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Ron Altier

Home wiring complaints

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 The house we live in was built around 1990 give or take a few.  Honestly, I have NEVER seen a home constructed of such poor quality material, including all the wood. That is NOT my complaint today.

When they built the kitchen and wired it, they didn't allow space for the  backing behind the stove and countertop. The outlet boxes are back a half inch. So they jury rigged it. My wife has been complaining about the plugs being so recessed that todays USB plugs w/transformer will not plug in deep enough to get power. I found out they make a spacer kit with plastic pieces to correct this. Wood spacers would be OK too. What I found was 2" wood screws holding the outlet in and spacer junk that fell out when I loosened it. I have found many other mass production coverup jobs too. The really good part about this is that the value of this house has more than doubled in 10 years. 

 

 

 

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2 hours ago, Artie said:

The boxes are supposed to be attached to structural members (studs).

Not sure if this is code or not but this is how I have fixed this problem and also added outlets with closed walls.  I make a wooden L bracket and screw into stud.  The back is cut to be exactly as need for a flush mount.  Install metal box to the L bracket and wire outlet.  Takes some time but have used many times.

 

Sorry no pictures, some projects just get done and I move on...:Laughing:

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Thanks Artie, I didn't know just what was code, but figured what I found was NOT code. I did luck out with one of the outlets, her can opener would not work at the outlet. I bent the plug prongs and fixed that one.

 

One question, Why would plastic spacers comply with code and wood spacers not? Both are combustible.

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Plastic is code here.  It may be to do with the humiggity.  When we had our house re-wired in 2004, all boxes are plastic.  And, yes, all outlet and light boxes are secured to a stud or ceiling joist.  Since, then I have had to replace one light switch and one GCFI outlet.  It feels good to know your wiring was inspected and passed and it is relatively new.  And, I am not electrician.  I have no ideas about codes, really.  :)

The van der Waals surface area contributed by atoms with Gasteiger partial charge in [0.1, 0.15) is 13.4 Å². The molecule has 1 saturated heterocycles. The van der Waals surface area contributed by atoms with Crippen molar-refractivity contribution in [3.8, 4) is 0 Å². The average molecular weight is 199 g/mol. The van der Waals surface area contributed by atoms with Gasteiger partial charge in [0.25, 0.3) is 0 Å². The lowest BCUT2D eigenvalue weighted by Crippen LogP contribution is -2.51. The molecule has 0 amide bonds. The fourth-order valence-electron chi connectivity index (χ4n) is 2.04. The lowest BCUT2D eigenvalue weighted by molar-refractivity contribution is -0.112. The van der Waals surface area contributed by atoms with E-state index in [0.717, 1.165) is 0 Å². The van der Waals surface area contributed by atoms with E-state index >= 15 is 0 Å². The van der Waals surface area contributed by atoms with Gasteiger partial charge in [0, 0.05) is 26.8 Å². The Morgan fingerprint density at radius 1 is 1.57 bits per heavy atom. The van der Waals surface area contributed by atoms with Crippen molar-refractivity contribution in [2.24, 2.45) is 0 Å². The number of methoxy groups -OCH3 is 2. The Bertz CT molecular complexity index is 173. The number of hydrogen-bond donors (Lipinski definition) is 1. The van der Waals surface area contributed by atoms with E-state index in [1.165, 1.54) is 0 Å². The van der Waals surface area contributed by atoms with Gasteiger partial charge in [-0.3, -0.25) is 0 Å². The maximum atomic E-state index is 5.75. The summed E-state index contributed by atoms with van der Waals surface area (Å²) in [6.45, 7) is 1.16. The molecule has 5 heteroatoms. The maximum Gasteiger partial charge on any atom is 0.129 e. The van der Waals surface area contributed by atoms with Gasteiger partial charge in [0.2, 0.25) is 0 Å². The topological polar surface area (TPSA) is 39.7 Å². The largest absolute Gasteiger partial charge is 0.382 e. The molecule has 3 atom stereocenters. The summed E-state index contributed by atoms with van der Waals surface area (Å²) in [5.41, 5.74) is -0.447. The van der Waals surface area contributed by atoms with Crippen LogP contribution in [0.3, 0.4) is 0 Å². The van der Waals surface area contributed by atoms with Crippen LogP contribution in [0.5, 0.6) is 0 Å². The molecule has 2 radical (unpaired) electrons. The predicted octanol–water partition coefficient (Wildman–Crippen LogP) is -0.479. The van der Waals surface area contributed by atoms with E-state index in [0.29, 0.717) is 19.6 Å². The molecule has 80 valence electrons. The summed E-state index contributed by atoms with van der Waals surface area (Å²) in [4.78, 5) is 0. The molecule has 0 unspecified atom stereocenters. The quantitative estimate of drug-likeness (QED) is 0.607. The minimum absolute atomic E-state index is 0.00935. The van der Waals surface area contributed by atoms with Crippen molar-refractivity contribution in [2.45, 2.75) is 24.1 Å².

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12 hours ago, Ron Altier said:

Thanks Artie, I didn't know just what was code, but figured what I found was NOT code. I did luck out with one of the outlets, her can opener would not work at the outlet. I bent the plug prongs and fixed that one.

 

One question, Why would plastic spacers comply with code and wood spacers not? Both are combustible.

The UL listed plastic extenders are not combustible, the plastic will melt, but not burst into flame.  I’m not aware of what states go by NEC, use it as a baseline, or ignore it completely. Plastic and metal boxes are both UL listed and NEC acceptable, for homes the plastic ones are cheaper, and quicker to install, but both are acceptable by the NEC. Now mass. takes the NEC, makes their own changes to it, and pass it as Mass code, it’s also law, you can be prosecuted for violations. 

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10 hours ago, DuckSoup said:

I believe this is what @Artie is speaking of. Quick solution to the problem. Measure from the face of the box to the face of the wall and add ¾ for the screw length. You can leave the wires attached to the receptacle, providing they are long enough & slip the box extension right over it.

 

boxextt.jpg.f48a21b0205dc61f1bf1ef9ae91e671d.jpg

That gives you the proper box extension with no exposure to combustionable material, BUT you will still need to washer out the screws, to flush with the wall, because the plastic insert just floats. Hope I explained that in a way that people can follow.

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